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Science blog

My New (Old) Spectrometer

Having dabbled endlessly with home-made spectroscopes (which display a spectrum but frustratingly allow no measurements), I kind of struck lucky on eBay with a Bunsen-Kirchoff style spectrometer. ‘Spectrogoniometer’ would perhaps be a more apt name for this type of instrument as it allows measurement of the wavelengths of individual lines of a spectrum through the […]


The way we were: Slugs!

Perhaps the most bizarre unit of mass ever must be the ‘Slug’. Acc Wikipedia: The slug is a unit of mass associated with Imperial units. It is a mass that accelerates by 1 ft/s2 when a force of one pound-force (lbF) is exerted on it. Imperial Science Quiz question: how many BTUs are needed to […]


How to be a Sceptic (Carl Sagan)

From his book The Demon-Haunted World: Science as a Candle in the Dark (1995, from page 197-198) (courtesy of ‘Nicodem’ of What sceptical thinking boils down to is the means to construct, and to understand, a reasoned argument and, especially important, to recognize a fallacious or fraudulent argument. The question is not whether we […]


Memory lane: First Preparation of Plutonium Metal

I’m reading Glenn T. Seaborg’s seminal ‘The Trans-uranium Elements’, which is one third fascinating chronicle of the discovery of… well, the trans-uranium elements, one third textbook on the chemistry of these elements and one third of the same but on their nuclear properties. It contains milestone after milestone for this extremely prolific research team that […]


Spinning Bullet on Ice

Just saw this in a repeat of ‘You have been warned’. A 9 mm calibre bullet is fired at thick ice. Rifling causes all modern fire arms projectiles to have both linear and angular momentum because the rifling causes to bullet to spin (very fast) around its own axis, improving stability during flight. When the […]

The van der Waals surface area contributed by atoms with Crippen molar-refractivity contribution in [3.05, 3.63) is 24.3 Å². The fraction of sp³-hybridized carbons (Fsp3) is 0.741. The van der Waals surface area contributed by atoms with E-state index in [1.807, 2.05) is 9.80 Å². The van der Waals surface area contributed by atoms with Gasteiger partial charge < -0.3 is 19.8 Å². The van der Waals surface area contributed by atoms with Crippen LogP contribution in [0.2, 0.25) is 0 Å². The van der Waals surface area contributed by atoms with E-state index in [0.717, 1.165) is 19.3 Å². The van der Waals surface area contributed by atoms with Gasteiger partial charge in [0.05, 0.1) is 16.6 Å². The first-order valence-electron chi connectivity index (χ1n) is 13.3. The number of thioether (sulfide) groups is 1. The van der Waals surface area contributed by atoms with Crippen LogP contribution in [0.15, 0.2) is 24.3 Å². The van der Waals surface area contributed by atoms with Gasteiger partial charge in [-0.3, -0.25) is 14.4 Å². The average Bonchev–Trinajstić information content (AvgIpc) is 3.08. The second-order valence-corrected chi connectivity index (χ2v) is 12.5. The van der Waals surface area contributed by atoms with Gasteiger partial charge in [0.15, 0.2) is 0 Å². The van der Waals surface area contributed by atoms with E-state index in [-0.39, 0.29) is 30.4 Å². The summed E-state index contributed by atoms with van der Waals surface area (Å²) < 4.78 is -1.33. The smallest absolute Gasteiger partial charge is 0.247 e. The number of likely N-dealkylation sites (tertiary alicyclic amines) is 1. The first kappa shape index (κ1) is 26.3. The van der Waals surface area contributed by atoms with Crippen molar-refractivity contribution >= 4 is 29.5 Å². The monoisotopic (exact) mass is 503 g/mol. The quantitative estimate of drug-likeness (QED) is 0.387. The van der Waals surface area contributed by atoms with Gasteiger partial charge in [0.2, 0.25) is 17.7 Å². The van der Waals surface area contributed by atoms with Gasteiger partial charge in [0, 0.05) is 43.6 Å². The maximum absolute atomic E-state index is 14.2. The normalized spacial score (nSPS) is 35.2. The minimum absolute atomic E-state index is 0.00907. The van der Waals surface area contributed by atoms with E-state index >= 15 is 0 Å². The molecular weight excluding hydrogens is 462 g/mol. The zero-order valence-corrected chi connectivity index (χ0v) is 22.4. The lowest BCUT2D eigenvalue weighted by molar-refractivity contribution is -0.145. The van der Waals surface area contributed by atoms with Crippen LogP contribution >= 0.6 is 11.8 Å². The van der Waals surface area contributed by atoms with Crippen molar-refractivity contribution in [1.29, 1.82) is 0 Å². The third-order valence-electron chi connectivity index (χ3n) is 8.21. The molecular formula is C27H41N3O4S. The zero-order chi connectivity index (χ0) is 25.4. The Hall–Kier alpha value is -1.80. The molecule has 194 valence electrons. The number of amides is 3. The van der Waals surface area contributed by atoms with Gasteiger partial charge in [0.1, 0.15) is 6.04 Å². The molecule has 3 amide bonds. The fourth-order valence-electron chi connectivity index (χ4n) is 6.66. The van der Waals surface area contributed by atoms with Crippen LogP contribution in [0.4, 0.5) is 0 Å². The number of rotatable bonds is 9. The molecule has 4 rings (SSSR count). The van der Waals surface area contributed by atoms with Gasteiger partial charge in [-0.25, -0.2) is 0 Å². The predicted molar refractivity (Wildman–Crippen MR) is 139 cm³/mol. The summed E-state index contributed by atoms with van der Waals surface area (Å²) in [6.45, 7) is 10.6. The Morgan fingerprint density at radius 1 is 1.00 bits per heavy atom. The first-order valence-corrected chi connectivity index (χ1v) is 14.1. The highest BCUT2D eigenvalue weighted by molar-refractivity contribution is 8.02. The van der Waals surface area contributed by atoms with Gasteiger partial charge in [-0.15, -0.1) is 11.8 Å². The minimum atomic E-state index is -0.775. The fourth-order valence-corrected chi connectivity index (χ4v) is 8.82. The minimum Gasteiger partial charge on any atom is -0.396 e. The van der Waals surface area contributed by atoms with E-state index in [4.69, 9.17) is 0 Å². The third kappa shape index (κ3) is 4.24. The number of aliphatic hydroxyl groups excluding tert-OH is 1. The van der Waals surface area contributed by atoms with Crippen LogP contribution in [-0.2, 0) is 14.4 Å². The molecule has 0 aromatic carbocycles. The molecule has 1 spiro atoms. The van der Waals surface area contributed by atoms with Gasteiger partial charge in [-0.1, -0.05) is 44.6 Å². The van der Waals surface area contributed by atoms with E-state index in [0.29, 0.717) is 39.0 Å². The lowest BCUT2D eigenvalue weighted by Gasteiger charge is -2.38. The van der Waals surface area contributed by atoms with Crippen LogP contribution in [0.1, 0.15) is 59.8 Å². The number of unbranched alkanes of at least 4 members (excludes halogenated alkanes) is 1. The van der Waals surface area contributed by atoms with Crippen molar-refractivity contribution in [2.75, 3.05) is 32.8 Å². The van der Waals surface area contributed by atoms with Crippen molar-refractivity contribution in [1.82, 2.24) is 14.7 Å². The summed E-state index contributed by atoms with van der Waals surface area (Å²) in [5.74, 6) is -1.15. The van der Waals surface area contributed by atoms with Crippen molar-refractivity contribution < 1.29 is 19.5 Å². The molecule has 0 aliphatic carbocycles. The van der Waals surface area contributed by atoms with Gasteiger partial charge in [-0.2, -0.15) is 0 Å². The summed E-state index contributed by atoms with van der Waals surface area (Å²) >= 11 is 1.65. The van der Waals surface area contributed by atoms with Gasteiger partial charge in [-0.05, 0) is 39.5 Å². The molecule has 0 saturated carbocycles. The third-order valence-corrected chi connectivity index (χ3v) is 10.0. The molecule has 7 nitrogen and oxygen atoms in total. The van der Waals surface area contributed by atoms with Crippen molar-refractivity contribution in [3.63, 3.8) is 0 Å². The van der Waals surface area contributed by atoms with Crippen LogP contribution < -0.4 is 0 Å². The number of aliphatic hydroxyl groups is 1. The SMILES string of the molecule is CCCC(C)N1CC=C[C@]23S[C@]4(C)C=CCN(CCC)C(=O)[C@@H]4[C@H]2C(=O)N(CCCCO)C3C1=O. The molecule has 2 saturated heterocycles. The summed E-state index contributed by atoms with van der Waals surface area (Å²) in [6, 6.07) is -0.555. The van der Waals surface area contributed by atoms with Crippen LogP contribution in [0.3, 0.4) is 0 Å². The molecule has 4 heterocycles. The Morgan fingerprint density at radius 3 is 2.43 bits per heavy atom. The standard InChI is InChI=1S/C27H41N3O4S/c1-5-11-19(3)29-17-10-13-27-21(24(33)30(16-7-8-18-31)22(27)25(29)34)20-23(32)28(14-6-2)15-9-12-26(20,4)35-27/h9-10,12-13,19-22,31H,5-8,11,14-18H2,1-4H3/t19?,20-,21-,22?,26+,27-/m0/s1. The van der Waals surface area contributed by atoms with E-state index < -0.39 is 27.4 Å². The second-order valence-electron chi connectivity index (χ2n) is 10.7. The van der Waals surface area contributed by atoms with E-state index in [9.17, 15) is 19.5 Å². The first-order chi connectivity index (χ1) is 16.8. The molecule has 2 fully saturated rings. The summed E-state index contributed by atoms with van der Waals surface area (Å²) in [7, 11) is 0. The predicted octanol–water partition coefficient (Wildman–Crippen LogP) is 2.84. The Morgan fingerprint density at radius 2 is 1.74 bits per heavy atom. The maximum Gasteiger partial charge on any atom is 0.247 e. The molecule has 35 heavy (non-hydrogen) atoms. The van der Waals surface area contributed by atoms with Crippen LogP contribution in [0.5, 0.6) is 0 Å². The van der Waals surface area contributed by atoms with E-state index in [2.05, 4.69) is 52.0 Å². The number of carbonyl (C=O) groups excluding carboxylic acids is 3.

Gallium Dissolving in HCl…

Here something else you don’t see everyday; liquid globules of Gallium metal dissolving in hydrochloric acid: Gallium has a melting point of just under 30 C, so that tells us this dissolution was done above that temperature or that reaction heat caused the metal to melt! According to the owner of the photo it took […]


Ferric Ammonium Alum Preparation: an Alkaline Route

I’ve prepared ferric ammonium alum (NH4Fe(SO4)2.12H2O – CAS 10138-04-2) many times, usually with useful product to show for but rarely without problems. Very variable yield, unexpected precipitates, incomplete oxidation, excessive foaming (with HNO3 as oxidant) are all problems I’ve encountered. And once I attempted one madcap scheme to try and synthesize this alum which involved […]


When an anti-science environmentalist became pro-science (and pro-GM foods)

As always I’m the last to get the memo. So this passed me by, by quite a bit, but it remains as relevant as when it was first published. Mark Lynas is a (in)famous former anti-GMO campaigner and co-coiner of the ridiculous ‘Frankenstein foods’ term who at some point decided to actually sit down and […]


Indigo Chemistry – Dyeing with Woad

Watching a repeat of Tony Robinson’s ‘Worst Jobs in History’ last night reminded me of some interesting plant chemistry that’s been exploited since Roman times: the extraction of indigo from Woad (Isatis Tinctoria). Woad dyers in Elizabethan times were essentially banned from towns and cities because the process of producing the beautiful blue dye from […]


Clap Your Hands if You Believe in Science

By Julie Walsh Recent research into the properties of fluids at the microscale level has managed to present this topic in a manner that might appeal to anyone who shares a scientist’s curiosity about the world, regardless of how far they have progressed in their education in chemistry or physics. When we manage to combine […]